But fences will not keep out chipmunks and squirrels. We had squirrels in Nebraska, but none ever came on my deck and dug fresh plantings out of pots as they do here. We start all our container plantings now with domes of chicken wire to protect the seedlings.
Last year was the year of the earwigs in the bed alongside the garage. I’m sure those bugs must exist in Nebraska, too, but, they weren’t a problem for me there. Apparently, they are impervious to insecticidal soap. They devastated my Savoy cabbages and bell peppers until I learned to set out traps made of tuna cans with a little oil in them. We must have emptied hundreds and hundreds earwigs from tuna cans last year.
The worst scourge of all is the Japanese beetles. I never even heard of a Japanese beetle until I moved to Wisconsin. Nothing kills them except heavy duty chemicals, which we are loathe to use. (Where is Murray when I need him???) We tried Neem oil spray, but that just deters some of them for a day or two. Insecticidal soap is useless. Rick spread milky spores on the ground, but that just kills the grubs. The bugs can fly in from miles away. Only neighborhood cooperation can get them under control.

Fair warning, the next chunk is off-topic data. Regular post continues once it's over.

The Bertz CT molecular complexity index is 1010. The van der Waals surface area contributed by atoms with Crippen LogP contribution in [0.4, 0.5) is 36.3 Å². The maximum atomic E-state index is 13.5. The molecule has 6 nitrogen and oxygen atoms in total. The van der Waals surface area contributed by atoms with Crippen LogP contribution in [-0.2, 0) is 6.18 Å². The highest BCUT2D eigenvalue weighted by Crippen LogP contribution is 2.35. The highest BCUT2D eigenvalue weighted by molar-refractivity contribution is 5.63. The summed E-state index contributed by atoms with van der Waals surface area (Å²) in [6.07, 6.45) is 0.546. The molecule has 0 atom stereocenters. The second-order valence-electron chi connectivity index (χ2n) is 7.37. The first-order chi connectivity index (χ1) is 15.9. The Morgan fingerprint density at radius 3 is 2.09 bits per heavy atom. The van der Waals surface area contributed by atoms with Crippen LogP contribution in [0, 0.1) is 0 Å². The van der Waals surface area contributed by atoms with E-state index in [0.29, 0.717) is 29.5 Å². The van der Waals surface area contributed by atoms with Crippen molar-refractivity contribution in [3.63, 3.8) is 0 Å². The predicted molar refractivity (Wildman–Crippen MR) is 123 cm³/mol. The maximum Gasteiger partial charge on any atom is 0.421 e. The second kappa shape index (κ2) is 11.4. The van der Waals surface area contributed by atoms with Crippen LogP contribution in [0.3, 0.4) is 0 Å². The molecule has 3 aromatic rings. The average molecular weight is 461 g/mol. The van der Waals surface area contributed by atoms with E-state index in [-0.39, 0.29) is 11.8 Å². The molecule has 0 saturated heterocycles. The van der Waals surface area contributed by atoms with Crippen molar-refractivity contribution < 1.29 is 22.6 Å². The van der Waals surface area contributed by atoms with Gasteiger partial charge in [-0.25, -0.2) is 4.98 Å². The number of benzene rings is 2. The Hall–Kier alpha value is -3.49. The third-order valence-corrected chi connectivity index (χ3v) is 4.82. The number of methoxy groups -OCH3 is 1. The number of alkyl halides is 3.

Last night, while talking to the neighbors behind us about late blight on tomatoes and potatoes, we noticed Japanese beetles on their roses – just a few feet from our cherry trees. We engaged in a little friendly finger-pointing about whose shrub they originated from. Maybe they’re right, and the beetles did originate from our trees. And maybe when I’m not looking, they are diligently removing beetles. What I do know is that Rick is the only one who uses milky spores, and the only one I ever see collecting beetles every evening.